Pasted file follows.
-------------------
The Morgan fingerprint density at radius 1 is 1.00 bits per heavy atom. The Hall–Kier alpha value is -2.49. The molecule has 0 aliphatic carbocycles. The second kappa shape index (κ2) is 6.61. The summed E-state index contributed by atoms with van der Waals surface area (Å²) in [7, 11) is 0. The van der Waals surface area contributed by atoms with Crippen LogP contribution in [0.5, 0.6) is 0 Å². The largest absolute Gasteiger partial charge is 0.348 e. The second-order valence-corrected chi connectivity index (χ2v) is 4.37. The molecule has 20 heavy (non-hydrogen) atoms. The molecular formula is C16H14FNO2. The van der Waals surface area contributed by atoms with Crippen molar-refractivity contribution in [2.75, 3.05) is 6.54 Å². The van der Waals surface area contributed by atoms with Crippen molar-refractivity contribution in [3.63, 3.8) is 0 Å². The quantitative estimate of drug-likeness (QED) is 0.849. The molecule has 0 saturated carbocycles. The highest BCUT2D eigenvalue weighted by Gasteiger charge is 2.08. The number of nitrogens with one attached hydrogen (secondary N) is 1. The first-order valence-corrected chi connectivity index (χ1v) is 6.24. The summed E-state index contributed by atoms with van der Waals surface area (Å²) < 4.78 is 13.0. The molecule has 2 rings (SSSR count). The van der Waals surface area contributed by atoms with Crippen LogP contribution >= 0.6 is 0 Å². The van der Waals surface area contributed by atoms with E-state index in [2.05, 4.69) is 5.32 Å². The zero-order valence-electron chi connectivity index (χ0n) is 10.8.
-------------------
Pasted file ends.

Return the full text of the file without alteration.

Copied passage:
The Morgan fingerprint density at radius 1 is 1.00 bits per heavy atom. The Hall–Kier alpha value is -2.49. The molecule has 0 aliphatic carbocycles. The second kappa shape index (κ2) is 6.61. The summed E-state index contributed by atoms with van der Waals surface area (Å²) in [7, 11) is 0. The van der Waals surface area contributed by atoms with Crippen LogP contribution in [0.5, 0.6) is 0 Å². The largest absolute Gasteiger partial charge is 0.348 e. The second-order valence-corrected chi connectivity index (χ2v) is 4.37. The molecule has 20 heavy (non-hydrogen) atoms. The molecular formula is C16H14FNO2. The van der Waals surface area contributed by atoms with Crippen molar-refractivity contribution in [2.75, 3.05) is 6.54 Å². The van der Waals surface area contributed by atoms with Crippen molar-refractivity contribution in [3.63, 3.8) is 0 Å². The quantitative estimate of drug-likeness (QED) is 0.849. The molecule has 0 saturated carbocycles. The highest BCUT2D eigenvalue weighted by Gasteiger charge is 2.08. The number of nitrogens with one attached hydrogen (secondary N) is 1. The first-order valence-corrected chi connectivity index (χ1v) is 6.24. The summed E-state index contributed by atoms with van der Waals surface area (Å²) < 4.78 is 13.0. The molecule has 2 rings (SSSR count). The van der Waals surface area contributed by atoms with Crippen LogP contribution >= 0.6 is 0 Å². The van der Waals surface area contributed by atoms with E-state index in [2.05, 4.69) is 5.32 Å². The zero-order valence-electron chi connectivity index (χ0n) is 10.8.